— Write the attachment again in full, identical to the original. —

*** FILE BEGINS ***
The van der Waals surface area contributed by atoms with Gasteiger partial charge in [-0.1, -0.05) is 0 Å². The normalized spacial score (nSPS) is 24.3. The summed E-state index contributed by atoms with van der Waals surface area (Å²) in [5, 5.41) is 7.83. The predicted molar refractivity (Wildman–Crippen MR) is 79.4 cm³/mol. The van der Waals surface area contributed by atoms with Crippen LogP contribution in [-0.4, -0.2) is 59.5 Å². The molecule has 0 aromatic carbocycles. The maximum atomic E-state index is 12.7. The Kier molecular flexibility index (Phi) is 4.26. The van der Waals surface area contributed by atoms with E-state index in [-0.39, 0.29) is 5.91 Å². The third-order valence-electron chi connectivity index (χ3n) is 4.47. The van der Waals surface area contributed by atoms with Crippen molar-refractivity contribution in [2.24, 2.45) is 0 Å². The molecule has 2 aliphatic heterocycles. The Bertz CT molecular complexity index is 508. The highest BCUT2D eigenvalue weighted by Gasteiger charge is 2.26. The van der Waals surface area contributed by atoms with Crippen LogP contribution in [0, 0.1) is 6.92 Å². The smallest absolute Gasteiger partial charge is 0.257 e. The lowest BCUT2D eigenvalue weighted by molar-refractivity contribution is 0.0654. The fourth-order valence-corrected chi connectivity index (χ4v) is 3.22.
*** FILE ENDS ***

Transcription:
The van der Waals surface area contributed by atoms with Gasteiger partial charge in [-0.1, -0.05) is 0 Å². The normalized spacial score (nSPS) is 24.3. The summed E-state index contributed by atoms with van der Waals surface area (Å²) in [5, 5.41) is 7.83. The predicted molar refractivity (Wildman–Crippen MR) is 79.4 cm³/mol. The van der Waals surface area contributed by atoms with Crippen LogP contribution in [-0.4, -0.2) is 59.5 Å². The molecule has 0 aromatic carbocycles. The maximum atomic E-state index is 12.7. The Kier molecular flexibility index (Phi) is 4.26. The van der Waals surface area contributed by atoms with E-state index in [-0.39, 0.29) is 5.91 Å². The third-order valence-electron chi connectivity index (χ3n) is 4.47. The van der Waals surface area contributed by atoms with Crippen molar-refractivity contribution in [2.24, 2.45) is 0 Å². The molecule has 2 aliphatic heterocycles. The Bertz CT molecular complexity index is 508. The highest BCUT2D eigenvalue weighted by Gasteiger charge is 2.26. The van der Waals surface area contributed by atoms with Crippen LogP contribution in [0, 0.1) is 6.92 Å². The smallest absolute Gasteiger partial charge is 0.257 e. The lowest BCUT2D eigenvalue weighted by molar-refractivity contribution is 0.0654. The fourth-order valence-corrected chi connectivity index (χ4v) is 3.22.